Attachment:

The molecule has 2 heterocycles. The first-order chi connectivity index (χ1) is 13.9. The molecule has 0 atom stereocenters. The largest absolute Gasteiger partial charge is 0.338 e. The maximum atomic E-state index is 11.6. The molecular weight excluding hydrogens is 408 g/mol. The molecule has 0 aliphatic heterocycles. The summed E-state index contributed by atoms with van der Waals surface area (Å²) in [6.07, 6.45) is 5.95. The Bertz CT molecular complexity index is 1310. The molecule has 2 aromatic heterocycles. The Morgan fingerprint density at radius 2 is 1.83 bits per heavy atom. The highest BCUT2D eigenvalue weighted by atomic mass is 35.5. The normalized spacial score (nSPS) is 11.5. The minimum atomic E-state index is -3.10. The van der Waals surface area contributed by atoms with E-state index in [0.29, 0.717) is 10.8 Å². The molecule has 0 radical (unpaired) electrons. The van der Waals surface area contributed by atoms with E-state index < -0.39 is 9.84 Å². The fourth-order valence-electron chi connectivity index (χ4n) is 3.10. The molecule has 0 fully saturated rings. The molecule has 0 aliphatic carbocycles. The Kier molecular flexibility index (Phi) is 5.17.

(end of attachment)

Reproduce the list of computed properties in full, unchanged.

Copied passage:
The molecule has 2 heterocycles. The first-order chi connectivity index (χ1) is 13.9. The molecule has 0 atom stereocenters. The largest absolute Gasteiger partial charge is 0.338 e. The maximum atomic E-state index is 11.6. The molecular weight excluding hydrogens is 408 g/mol. The molecule has 0 aliphatic heterocycles. The summed E-state index contributed by atoms with van der Waals surface area (Å²) in [6.07, 6.45) is 5.95. The Bertz CT molecular complexity index is 1310. The molecule has 2 aromatic heterocycles. The Morgan fingerprint density at radius 2 is 1.83 bits per heavy atom. The highest BCUT2D eigenvalue weighted by atomic mass is 35.5. The normalized spacial score (nSPS) is 11.5. The minimum atomic E-state index is -3.10. The van der Waals surface area contributed by atoms with E-state index in [0.29, 0.717) is 10.8 Å². The molecule has 0 radical (unpaired) electrons. The van der Waals surface area contributed by atoms with E-state index < -0.39 is 9.84 Å². The fourth-order valence-electron chi connectivity index (χ4n) is 3.10. The molecule has 0 fully saturated rings. The molecule has 0 aliphatic carbocycles. The Kier molecular flexibility index (Phi) is 5.17.